But Rep. Travis Grantham, R-Gilbert, who chairs the House Regulatory Affairs Committee, said some of the industry's concerns make sense.

He's not the only one.

Sen. Michelle Ugenti-Rita, R-Scottsdale, who chairs the Senate Commerce Committee, said the legislation, which now awaits a roll-call vote, does include some additional requirements for what needs to be disclosed to prospective buyers.

"That way the person is empowered with information,'' she said. "They can ultimately make a decision on whether they want to purchase a timeshare or not.''

But she said there are limits to what protections the state can provide.

"At some point, these are adults that come to a meeting of the minds and want to sign a contract,'' Ugenti-Rita said, saying that buyers have some responsibility to know exactly what they signing.

But Rusing said they're not even really getting that.

She pointed out that the original version of HB 2639 would have required that consumers be given an actual copy of the contract at least 24 hours before they would be able to sign it. She said that would give them a chance to read through it, ask questions and, if appropriate, seek legal advice, all before putting pen to paper.

At the heart of the issue is the practice of some timeshare companies of offering free or reduced-price vacations to prospective buyers if they're willing to listen to a sales presentation. That has led to complaints about high-pressure sales tactics.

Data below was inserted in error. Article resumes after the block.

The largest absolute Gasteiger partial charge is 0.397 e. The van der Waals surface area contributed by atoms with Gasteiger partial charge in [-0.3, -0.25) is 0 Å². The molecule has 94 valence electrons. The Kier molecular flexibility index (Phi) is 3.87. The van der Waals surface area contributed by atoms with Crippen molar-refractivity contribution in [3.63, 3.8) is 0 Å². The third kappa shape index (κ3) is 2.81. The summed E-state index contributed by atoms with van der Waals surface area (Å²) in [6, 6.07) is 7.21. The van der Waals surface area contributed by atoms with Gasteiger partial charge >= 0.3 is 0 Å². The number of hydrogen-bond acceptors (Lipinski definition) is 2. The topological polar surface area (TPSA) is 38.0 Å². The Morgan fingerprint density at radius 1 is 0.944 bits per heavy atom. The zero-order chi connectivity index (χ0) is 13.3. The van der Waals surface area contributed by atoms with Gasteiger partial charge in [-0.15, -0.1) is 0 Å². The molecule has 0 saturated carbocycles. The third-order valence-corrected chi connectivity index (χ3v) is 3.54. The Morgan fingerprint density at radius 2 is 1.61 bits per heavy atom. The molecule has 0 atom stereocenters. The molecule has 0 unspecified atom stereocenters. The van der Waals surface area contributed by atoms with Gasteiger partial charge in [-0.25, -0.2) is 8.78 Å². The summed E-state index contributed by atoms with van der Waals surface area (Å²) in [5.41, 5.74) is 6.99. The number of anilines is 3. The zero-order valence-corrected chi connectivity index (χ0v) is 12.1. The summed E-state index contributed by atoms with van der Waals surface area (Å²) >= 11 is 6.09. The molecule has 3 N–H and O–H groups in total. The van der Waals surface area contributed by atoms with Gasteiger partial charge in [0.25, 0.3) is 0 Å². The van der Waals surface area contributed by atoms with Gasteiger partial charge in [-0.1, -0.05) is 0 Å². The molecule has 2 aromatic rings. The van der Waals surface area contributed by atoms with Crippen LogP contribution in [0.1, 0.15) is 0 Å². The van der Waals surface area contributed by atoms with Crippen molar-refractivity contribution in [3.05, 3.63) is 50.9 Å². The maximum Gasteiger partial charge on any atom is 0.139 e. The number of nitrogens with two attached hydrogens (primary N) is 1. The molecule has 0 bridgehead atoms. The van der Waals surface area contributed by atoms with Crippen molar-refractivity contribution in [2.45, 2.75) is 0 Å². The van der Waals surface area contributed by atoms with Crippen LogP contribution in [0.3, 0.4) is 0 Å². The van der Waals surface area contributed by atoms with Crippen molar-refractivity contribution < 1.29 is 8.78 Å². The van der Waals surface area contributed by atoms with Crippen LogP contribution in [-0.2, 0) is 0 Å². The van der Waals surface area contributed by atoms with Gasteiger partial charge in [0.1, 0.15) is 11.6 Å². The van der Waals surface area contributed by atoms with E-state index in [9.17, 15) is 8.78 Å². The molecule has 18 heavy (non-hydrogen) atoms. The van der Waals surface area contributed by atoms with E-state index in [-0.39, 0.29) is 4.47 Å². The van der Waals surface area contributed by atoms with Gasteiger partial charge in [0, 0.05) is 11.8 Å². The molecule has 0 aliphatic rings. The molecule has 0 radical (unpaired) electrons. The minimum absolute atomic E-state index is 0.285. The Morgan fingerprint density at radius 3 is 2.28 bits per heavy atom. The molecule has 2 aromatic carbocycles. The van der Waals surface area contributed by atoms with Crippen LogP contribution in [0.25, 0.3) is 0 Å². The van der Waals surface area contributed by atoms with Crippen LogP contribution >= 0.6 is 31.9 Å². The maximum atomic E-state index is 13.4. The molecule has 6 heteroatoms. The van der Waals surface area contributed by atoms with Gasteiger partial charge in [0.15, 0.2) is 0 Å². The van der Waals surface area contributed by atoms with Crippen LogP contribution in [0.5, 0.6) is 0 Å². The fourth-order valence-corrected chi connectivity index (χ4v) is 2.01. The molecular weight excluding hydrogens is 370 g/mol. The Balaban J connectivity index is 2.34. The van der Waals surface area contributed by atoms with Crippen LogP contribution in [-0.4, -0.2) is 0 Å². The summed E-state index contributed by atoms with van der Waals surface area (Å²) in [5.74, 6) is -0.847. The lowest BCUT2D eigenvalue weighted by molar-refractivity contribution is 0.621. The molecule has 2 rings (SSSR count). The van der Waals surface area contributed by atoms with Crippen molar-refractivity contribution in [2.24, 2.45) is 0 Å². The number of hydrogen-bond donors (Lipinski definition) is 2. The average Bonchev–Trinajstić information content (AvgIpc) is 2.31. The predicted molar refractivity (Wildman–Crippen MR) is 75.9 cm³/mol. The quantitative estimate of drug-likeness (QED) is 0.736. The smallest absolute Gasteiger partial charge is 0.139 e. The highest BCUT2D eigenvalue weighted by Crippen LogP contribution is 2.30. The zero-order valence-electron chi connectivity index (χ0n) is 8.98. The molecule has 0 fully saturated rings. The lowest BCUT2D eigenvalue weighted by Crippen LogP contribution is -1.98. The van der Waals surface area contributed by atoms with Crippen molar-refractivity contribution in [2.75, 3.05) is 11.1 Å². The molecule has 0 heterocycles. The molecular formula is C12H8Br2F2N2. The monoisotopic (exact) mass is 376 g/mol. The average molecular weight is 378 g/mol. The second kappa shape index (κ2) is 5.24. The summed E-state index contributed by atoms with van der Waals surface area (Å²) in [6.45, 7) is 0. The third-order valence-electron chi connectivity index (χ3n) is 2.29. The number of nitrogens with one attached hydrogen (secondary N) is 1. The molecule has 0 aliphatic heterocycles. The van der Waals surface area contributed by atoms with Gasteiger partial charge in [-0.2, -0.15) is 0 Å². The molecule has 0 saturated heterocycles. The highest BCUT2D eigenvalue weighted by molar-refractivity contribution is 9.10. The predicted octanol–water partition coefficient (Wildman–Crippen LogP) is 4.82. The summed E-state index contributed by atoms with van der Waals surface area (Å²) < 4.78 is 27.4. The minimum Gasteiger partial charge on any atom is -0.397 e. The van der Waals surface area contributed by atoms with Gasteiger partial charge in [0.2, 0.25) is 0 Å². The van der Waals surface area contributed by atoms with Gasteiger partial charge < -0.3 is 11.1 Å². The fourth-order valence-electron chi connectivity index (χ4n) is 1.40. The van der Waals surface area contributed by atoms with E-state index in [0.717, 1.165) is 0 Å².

Existing law gives buyers seven days after signing a contract to back out. The original version of HB 2639 would have doubled that.

Grantham said he understands the need for time, saying people need to "go home, sober up, kind of get out of vacation mode and review what you did.''

But the bill, with Bolick's consent, shortened that from 14 days to just 10.

More significant, said Rusing, is that 10-day period is after a contract is signed.

She said that is is no substitute for that now-scrapped requirement to ensure that consumers have 24 hours to look over the contract before signing. Rusing said once people sign a document they often are reticent to cancel.

The original bill also required a disclosure of estimated annual and lifetime assessments and other costs, including taxes and utilities to give buyers some idea of future financial obligations. That is now gone.

"It was too difficult for any timeshare developer to forecast what the fees may be,'' Grantham said. He said everything from floods to hurricanes can damage properties, requiring more extensive repairs than had originally been estimated.